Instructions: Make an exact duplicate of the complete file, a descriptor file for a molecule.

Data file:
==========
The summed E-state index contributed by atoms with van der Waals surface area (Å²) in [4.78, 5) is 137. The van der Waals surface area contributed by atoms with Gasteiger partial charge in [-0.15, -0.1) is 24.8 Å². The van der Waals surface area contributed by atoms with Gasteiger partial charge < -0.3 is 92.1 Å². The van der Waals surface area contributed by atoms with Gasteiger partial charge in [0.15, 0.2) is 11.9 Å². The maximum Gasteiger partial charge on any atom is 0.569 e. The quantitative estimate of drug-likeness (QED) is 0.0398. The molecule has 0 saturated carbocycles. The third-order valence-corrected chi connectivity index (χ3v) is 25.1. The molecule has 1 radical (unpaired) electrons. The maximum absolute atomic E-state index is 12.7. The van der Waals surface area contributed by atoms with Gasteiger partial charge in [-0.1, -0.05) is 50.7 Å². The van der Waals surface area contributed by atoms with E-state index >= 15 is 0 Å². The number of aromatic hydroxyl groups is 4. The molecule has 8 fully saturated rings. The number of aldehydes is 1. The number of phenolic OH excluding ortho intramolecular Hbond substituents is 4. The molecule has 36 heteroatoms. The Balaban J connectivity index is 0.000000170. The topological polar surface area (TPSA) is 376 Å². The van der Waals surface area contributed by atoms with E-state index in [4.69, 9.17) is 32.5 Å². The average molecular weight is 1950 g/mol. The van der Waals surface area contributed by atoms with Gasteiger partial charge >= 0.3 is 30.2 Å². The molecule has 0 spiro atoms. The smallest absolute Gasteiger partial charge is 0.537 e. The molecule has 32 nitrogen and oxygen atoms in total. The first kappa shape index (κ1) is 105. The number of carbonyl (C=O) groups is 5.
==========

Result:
The summed E-state index contributed by atoms with van der Waals surface area (Å²) in [4.78, 5) is 137. The van der Waals surface area contributed by atoms with Gasteiger partial charge in [-0.15, -0.1) is 24.8 Å². The van der Waals surface area contributed by atoms with Gasteiger partial charge < -0.3 is 92.1 Å². The van der Waals surface area contributed by atoms with Gasteiger partial charge in [0.15, 0.2) is 11.9 Å². The maximum Gasteiger partial charge on any atom is 0.569 e. The quantitative estimate of drug-likeness (QED) is 0.0398. The molecule has 0 saturated carbocycles. The third-order valence-corrected chi connectivity index (χ3v) is 25.1. The molecule has 1 radical (unpaired) electrons. The maximum absolute atomic E-state index is 12.7. The van der Waals surface area contributed by atoms with Gasteiger partial charge in [-0.1, -0.05) is 50.7 Å². The van der Waals surface area contributed by atoms with E-state index >= 15 is 0 Å². The number of aromatic hydroxyl groups is 4. The molecule has 8 fully saturated rings. The number of aldehydes is 1. The number of phenolic OH excluding ortho intramolecular Hbond substituents is 4. The molecule has 36 heteroatoms. The Balaban J connectivity index is 0.000000170. The topological polar surface area (TPSA) is 376 Å². The van der Waals surface area contributed by atoms with E-state index in [4.69, 9.17) is 32.5 Å². The average molecular weight is 1950 g/mol. The van der Waals surface area contributed by atoms with Gasteiger partial charge >= 0.3 is 30.2 Å². The molecule has 0 spiro atoms. The smallest absolute Gasteiger partial charge is 0.537 e. The molecule has 32 nitrogen and oxygen atoms in total. The first kappa shape index (κ1) is 105. The number of carbonyl (C=O) groups is 5.